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### Complement of a Number

```
Date: 7/10/96 at 10:51:3
From: Anonymous
Subject: Complement of a Number

What is the formula to find the complement of a number?

-Steve
```

```Date: 7/11/96 at 18:15:51
From: Doctor Anthony
Subject: Re: Complement of a Number

To complement a number in base 10, you subtract it from a row of 9's.
E.g. the complement of 5097 is 4902.  Likewise, in base 2, the
complement of a number is obtained by subtraction from a row of 1's.
All you have to do in fact is to interchange 0's and 1's.
E.g. the complement of 10011101011 is
01100010100

In binary, a convenient way of subtraction is to add the complement.
There is a slight complication when there is a carry 1 at the extreme
left after the addition. In this case the carry 1 is moved to the
extreme right and added. When making up the complement it is also
necessary to make up the second number (with leading zeros if
necessary) to the same number of digits as the first number before
complementing.

Example. Find 101001101    Write this    101001101
-011100101                 +100011010
-----------
1001100111

Here we have a carry 1, so remove it and add to the extreme right hand
column.
001100111
1
----------
1101000

-Doctor Anthony,  The Math Forum
Check out our web site!  http://mathforum.org/dr.math/

```

```Date: 06/19/2008 at 14:44:07
From: Bob
Subject: 55778: Complement of a Number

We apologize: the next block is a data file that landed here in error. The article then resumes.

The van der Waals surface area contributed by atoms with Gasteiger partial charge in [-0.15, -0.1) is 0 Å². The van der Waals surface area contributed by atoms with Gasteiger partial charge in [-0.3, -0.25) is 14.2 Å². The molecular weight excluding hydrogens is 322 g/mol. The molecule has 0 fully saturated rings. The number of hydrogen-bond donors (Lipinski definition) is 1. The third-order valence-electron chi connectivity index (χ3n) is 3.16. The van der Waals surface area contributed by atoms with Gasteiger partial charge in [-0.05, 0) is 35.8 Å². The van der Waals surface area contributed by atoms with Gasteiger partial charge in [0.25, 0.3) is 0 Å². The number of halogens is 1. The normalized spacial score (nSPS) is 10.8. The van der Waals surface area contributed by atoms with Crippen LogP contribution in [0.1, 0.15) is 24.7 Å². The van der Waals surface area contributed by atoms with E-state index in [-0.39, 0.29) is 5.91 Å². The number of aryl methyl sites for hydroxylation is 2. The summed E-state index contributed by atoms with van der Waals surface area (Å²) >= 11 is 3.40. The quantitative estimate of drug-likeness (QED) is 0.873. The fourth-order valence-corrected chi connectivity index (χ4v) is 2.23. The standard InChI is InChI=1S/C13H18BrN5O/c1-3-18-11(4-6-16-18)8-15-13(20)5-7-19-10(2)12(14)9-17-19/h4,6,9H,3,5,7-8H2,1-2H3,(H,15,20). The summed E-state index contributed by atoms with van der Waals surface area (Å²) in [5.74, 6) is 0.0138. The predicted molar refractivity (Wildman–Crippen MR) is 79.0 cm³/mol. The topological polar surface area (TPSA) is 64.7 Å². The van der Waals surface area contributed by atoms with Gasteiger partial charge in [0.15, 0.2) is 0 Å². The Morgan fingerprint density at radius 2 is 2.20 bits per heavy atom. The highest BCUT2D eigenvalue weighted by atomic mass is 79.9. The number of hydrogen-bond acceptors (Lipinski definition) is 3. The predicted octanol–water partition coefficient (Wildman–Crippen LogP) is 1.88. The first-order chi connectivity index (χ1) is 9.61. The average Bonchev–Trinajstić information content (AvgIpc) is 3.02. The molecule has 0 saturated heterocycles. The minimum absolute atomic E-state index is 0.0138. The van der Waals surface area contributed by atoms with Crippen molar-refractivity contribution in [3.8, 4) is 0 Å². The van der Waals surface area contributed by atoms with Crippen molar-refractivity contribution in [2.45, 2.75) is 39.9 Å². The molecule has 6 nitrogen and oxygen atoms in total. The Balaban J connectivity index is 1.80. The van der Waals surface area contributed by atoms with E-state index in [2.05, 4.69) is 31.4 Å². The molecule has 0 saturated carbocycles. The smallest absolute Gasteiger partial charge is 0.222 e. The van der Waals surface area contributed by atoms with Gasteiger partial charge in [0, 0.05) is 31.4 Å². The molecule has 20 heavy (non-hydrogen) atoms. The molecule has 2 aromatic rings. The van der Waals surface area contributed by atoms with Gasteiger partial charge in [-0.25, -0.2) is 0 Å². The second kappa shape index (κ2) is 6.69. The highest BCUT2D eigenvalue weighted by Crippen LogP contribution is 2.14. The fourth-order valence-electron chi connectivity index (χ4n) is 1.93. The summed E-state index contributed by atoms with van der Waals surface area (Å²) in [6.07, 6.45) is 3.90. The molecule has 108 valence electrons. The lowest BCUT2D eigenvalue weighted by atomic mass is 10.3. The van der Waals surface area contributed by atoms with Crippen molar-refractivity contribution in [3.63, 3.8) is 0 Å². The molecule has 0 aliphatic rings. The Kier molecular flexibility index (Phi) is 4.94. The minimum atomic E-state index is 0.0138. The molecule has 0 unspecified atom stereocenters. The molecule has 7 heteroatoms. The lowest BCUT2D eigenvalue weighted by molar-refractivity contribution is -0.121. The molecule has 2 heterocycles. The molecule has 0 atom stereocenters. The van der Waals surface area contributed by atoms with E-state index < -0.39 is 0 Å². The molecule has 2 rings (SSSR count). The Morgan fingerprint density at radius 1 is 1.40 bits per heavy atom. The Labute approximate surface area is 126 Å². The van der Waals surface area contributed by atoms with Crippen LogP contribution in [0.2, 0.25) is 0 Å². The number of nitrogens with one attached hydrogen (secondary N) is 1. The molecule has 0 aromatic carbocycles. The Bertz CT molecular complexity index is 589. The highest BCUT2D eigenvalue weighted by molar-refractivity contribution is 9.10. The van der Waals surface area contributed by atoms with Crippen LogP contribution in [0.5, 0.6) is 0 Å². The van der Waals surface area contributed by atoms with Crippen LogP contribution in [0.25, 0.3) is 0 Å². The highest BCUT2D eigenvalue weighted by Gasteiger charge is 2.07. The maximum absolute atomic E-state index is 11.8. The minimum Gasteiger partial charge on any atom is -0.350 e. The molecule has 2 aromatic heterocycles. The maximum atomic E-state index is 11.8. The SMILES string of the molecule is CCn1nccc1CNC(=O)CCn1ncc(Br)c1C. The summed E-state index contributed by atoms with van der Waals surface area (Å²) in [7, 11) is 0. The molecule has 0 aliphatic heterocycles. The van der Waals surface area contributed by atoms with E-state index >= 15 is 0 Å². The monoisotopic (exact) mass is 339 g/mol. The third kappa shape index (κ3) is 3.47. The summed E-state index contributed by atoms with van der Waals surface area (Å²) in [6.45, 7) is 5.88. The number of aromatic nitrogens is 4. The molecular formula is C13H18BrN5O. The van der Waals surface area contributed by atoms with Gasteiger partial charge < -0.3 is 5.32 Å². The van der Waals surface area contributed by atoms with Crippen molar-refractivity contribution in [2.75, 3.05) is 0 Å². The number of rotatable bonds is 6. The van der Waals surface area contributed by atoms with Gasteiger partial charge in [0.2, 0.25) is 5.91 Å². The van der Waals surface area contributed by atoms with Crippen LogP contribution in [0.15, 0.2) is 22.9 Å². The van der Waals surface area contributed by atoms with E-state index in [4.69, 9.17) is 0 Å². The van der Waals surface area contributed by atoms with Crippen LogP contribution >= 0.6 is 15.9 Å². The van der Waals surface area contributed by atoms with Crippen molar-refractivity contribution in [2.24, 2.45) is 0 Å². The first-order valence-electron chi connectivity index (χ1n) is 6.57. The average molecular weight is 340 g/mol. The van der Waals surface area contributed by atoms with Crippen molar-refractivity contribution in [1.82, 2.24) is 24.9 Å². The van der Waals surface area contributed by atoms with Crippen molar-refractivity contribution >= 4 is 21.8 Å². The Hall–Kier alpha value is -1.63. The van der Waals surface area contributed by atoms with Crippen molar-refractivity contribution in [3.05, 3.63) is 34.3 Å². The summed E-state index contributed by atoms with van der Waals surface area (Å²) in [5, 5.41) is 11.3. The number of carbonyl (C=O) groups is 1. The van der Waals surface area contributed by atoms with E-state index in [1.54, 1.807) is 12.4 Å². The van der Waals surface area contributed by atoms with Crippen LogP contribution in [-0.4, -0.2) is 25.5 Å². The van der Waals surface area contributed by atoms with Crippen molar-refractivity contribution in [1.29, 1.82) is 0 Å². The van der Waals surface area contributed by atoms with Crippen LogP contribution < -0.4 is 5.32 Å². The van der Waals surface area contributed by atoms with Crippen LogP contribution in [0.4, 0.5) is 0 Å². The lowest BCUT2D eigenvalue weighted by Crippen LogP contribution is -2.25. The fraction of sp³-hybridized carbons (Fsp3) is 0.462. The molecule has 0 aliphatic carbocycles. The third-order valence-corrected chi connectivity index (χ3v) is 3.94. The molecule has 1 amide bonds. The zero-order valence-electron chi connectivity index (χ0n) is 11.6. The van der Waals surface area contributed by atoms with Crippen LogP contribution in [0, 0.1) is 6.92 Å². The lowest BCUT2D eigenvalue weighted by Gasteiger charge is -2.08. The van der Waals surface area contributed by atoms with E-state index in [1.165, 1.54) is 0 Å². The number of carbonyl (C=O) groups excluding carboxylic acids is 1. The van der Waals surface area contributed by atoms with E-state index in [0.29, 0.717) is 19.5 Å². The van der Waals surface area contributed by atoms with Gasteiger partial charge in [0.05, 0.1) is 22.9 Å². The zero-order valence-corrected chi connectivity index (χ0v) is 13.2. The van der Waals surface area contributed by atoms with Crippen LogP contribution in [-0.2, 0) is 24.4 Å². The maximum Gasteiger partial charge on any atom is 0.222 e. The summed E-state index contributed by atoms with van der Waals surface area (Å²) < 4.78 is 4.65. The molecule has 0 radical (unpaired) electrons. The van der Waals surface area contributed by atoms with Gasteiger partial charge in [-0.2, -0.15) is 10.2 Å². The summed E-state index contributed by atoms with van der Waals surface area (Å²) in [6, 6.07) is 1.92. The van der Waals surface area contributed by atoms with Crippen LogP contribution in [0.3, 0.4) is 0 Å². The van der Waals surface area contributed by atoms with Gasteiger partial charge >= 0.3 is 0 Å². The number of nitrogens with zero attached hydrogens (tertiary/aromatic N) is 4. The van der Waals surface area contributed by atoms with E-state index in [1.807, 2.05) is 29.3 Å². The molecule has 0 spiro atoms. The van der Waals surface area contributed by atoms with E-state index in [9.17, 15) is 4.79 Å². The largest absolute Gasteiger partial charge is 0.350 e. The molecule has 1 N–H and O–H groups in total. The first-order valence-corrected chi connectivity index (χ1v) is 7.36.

I was searching for terminology regarding what the term for the
original number is.  The complement is the "complement" but what
do you call the number you started with (i.e. the complement's
complement)?

I came across your answer for the complement of a number being
the number subtracted from a series of 9's.  I believe this is
actually the diminished complement which is equal to the complement
less one, so the complement of 9 is 1, 8 is 2, etc. and the
complement of 0.25 is 0.75.

I think generally the complement of x is thought of as b^n - x,
where n is an integer such that base^n >= x >= base^(n-1).

Just wanted to bring this to your attention to review.  Thanks.

```

```Date: 06/22/2008 at 23:15:57
From: Doctor Peterson
Subject: Re: 55778: Complement of a Number

Hi, Bob.

Dr. Anthony evidently assumed that "complement" meant "nines
complement" or "ones complement", which you are calling "diminished
[radix] complement".  I don't think it's a good idea to use the word
"complement" without any modifier at all, unless the context makes it
very clear (e.g. in the C programming language the word is used of the
"~" operator to mean the ones complement).  To clarify this, the
archived answer could be modified by adding something like this at the
start:

You have not said what kind of complements you are asking about,
but I will assume you mean the "tens complement" in base 10 and
the "ones complement" in base 2.

In my experience, it is the tens (radix) complement that is used for
subtraction, though as Dr. Anthony showed, it can be done.  So with
this one addition to prevent people from misinterpreting it, it's
probably good enough.  Note that this is one of our earlier answers;
there are others that go into more depth on different kinds of
complements.

- Doctor Peterson, The Math Forum
Check out our web site!  http://mathforum.org/dr.math/
```
ones complement
Associated Topics:
High School Number Theory

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